Pinnacle also cited a 40% year-on-year increase in subsidiary Colgan’s fuel price per gallon but said it was partially offset by a 15% decline in consumption. Still, Colgan’s pro-rate operations were negatively impacted by USD1.2 million in the third quarter.
Total operating expenses reached USD313.2 million compared to USD276 million, largely on the Mesaba acquisition and increasing crew and training costs. The company flew 1% fewer available seat miles (ASMs) at 3 billion. It does not report yield or passenger revenue per available seat mile (PRASM) for the company or for individual subsidiaries.
During the quarter, Pinnacle completed 207,902 block hours and 137,541 departures down 3% and 4% year-on-year, respectively. The company cited the elimination of its Saab 340 operations as well as reduced regional jet flying with Delta. These, however, were partially offset by increases in the United/Continental express Q400 operations at Colgan.
Consolidated operating revenue reached USD319.8 million, a 5.8% increase to USD17.4 million largely owing to the increase in Q400 operations as well as a year-on-year increase in United Express rates.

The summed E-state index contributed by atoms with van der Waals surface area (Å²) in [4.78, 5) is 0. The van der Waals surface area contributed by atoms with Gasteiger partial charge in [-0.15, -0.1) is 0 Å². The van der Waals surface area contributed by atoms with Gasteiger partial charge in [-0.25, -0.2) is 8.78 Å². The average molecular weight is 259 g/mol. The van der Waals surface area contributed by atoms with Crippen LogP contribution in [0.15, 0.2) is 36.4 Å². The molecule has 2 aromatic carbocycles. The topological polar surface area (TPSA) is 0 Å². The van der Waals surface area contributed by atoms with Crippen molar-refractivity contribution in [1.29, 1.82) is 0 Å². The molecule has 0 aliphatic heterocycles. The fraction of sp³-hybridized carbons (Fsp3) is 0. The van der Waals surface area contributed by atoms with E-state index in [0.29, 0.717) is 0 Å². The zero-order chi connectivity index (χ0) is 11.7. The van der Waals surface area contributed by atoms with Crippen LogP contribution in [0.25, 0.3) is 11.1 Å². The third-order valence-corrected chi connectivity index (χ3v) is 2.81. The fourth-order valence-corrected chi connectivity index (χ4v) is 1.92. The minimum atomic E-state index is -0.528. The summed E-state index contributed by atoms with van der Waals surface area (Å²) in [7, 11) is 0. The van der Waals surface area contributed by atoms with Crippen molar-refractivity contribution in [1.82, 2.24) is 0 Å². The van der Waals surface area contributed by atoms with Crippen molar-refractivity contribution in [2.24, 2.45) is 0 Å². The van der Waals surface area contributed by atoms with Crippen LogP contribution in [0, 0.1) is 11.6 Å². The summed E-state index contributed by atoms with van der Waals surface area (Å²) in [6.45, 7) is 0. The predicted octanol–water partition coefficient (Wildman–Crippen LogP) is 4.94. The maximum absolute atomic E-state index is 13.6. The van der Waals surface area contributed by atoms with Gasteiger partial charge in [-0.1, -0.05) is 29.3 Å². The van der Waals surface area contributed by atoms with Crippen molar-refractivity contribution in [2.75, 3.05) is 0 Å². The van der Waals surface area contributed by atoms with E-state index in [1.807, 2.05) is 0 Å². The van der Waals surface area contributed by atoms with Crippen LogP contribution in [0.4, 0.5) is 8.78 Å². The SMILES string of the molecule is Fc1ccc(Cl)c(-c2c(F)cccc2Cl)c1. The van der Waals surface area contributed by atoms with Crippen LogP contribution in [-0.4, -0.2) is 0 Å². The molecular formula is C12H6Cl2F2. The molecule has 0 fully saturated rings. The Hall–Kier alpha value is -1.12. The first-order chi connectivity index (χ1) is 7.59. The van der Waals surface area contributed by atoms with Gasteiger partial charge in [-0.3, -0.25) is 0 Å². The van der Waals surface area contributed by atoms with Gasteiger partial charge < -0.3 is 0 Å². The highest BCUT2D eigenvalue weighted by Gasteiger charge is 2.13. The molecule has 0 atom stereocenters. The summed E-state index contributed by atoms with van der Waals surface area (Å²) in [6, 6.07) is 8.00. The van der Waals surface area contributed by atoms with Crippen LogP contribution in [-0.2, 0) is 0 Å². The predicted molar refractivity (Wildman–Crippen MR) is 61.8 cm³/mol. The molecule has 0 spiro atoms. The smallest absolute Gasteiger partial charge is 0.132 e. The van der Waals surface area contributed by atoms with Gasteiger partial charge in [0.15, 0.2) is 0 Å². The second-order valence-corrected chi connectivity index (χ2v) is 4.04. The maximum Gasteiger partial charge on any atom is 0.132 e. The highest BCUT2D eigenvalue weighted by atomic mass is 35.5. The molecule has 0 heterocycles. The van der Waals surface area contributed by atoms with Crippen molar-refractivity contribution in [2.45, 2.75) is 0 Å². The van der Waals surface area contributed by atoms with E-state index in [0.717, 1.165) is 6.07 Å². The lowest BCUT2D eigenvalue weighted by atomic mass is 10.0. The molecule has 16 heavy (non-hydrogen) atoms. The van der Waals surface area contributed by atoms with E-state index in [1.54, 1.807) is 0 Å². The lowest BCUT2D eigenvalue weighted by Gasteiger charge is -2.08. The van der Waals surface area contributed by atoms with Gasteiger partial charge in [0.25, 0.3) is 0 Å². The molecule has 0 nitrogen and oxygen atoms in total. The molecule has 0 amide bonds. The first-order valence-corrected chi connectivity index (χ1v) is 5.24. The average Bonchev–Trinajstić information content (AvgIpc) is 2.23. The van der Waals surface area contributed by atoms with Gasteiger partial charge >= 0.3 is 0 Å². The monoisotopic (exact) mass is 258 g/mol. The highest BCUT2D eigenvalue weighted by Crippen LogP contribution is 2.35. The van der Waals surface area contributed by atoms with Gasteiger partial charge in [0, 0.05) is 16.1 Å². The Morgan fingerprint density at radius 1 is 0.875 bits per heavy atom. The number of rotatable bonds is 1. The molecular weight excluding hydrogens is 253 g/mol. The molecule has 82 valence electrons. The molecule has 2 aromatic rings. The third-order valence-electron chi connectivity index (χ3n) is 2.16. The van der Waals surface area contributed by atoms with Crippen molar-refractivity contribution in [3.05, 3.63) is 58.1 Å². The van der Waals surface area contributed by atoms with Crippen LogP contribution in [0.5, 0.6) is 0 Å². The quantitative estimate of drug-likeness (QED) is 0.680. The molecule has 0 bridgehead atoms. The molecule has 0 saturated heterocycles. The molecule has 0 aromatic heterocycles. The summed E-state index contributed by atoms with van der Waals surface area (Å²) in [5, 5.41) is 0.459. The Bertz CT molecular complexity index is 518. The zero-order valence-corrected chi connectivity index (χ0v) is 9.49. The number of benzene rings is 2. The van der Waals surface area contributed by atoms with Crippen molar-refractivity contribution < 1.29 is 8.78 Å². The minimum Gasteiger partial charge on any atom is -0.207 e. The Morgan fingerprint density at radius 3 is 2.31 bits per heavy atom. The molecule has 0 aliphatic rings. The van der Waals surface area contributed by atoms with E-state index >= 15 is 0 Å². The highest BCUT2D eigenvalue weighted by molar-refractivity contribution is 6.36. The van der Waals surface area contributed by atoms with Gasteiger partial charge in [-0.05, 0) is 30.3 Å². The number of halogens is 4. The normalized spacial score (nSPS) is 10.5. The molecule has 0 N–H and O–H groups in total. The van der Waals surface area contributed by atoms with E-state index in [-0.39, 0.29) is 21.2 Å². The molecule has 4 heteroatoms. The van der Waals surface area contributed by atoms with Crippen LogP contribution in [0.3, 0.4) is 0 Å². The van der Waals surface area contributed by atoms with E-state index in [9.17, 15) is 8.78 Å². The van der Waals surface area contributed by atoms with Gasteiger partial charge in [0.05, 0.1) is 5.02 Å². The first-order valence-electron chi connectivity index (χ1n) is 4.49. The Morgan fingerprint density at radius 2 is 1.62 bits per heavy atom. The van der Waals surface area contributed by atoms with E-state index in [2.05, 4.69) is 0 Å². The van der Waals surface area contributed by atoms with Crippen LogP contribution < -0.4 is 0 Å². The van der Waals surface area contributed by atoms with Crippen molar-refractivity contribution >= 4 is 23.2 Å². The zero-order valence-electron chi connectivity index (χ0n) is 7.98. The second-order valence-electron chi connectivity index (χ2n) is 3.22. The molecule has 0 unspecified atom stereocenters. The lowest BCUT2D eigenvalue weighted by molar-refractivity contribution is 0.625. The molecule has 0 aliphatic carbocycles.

Third quarter operating income reached USD2.6 million, down 12.9 million. The operating margin tells the tale. Posting a 1.6% operating margin, Pinnacle’s 3Q2010 was 9.6%.
Mesaba reported break-even operating results during the quarter compared to USD3.1 million in operating income and a 4.3% operating margin in 3Q2010. The new pilot contract increased expenses by USD0.9 million in the quarter. While it anticipates reimbursement from Delta, the revenue from the rate adjustment will not be recorded until final determination of the amount with Delta, expected in the fourth quarter.
The Pinnacle Airlines subsidiary reported third quarter operating income and an operating margin of USD2.6 million and 1.6% down from the USD12.9 million and a drop of eight points on the increased wage rates, crew and training expenses.
Colgan posted operating income and operating margin of USD6 million and 7.1%, down USD1.1 million and three points, respectively. The decline in margin was attributable to increase pilot labour costs and the 40% jump in fuel year-on-year.
Non-operating expense was USD11.5 million for the quarter up from USD10.3 million in 3Q2010.
Pinnacle ended the quarter with USD81.8 million in unrestricted cash and cash equivalents. It generated USD11.4 million in cash from operating activities.